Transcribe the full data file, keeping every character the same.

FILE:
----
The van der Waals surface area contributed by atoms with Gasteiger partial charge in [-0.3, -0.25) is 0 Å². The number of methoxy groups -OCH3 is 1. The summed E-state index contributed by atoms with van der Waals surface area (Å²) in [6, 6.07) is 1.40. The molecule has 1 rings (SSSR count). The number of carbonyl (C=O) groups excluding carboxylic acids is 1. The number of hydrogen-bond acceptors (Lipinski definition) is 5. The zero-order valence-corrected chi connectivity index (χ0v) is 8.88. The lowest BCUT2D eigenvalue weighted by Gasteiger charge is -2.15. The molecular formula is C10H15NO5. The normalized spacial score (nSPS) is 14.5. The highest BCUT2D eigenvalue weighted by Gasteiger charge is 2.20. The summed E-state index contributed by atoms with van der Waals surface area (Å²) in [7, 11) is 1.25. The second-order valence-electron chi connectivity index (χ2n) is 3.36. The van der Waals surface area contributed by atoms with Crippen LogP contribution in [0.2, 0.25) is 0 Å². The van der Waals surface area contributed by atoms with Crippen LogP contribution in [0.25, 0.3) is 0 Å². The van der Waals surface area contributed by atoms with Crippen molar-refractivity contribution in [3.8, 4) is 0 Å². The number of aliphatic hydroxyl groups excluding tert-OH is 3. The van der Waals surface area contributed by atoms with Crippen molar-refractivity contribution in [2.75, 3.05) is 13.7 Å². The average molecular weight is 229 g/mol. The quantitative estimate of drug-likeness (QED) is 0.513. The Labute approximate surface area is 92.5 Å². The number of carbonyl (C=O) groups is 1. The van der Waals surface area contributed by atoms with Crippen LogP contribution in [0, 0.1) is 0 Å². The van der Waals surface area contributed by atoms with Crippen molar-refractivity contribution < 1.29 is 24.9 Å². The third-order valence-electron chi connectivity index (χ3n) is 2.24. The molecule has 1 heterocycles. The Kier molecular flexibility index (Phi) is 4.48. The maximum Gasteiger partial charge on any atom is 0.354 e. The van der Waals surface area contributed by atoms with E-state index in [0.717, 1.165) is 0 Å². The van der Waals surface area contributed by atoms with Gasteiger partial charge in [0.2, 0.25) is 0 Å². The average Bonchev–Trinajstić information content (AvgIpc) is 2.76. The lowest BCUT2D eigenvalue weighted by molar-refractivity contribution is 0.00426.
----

The van der Waals surface area contributed by atoms with Gasteiger partial charge in [-0.3, -0.25) is 0 Å². The number of methoxy groups -OCH3 is 1. The summed E-state index contributed by atoms with van der Waals surface area (Å²) in [6, 6.07) is 1.40. The molecule has 1 rings (SSSR count). The number of carbonyl (C=O) groups excluding carboxylic acids is 1. The number of hydrogen-bond acceptors (Lipinski definition) is 5. The zero-order valence-corrected chi connectivity index (χ0v) is 8.88. The lowest BCUT2D eigenvalue weighted by Gasteiger charge is -2.15. The molecular formula is C10H15NO5. The normalized spacial score (nSPS) is 14.5. The highest BCUT2D eigenvalue weighted by Gasteiger charge is 2.20. The summed E-state index contributed by atoms with van der Waals surface area (Å²) in [7, 11) is 1.25. The second-order valence-electron chi connectivity index (χ2n) is 3.36. The van der Waals surface area contributed by atoms with Crippen LogP contribution in [0.2, 0.25) is 0 Å². The van der Waals surface area contributed by atoms with Crippen LogP contribution in [0.25, 0.3) is 0 Å². The van der Waals surface area contributed by atoms with Crippen molar-refractivity contribution in [3.8, 4) is 0 Å². The number of aliphatic hydroxyl groups excluding tert-OH is 3. The van der Waals surface area contributed by atoms with Crippen molar-refractivity contribution in [2.75, 3.05) is 13.7 Å². The average molecular weight is 229 g/mol. The quantitative estimate of drug-likeness (QED) is 0.513. The Labute approximate surface area is 92.5 Å². The number of carbonyl (C=O) groups is 1. The van der Waals surface area contributed by atoms with Crippen LogP contribution in [0, 0.1) is 0 Å². The van der Waals surface area contributed by atoms with Crippen molar-refractivity contribution < 1.29 is 24.9 Å². The third-order valence-electron chi connectivity index (χ3n) is 2.24. The molecule has 1 heterocycles. The Kier molecular flexibility index (Phi) is 4.48. The maximum Gasteiger partial charge on any atom is 0.354 e. The van der Waals surface area contributed by atoms with E-state index in [0.717, 1.165) is 0 Å². The van der Waals surface area contributed by atoms with Gasteiger partial charge in [0.2, 0.25) is 0 Å². The average Bonchev–Trinajstić information content (AvgIpc) is 2.76. The lowest BCUT2D eigenvalue weighted by molar-refractivity contribution is 0.00426.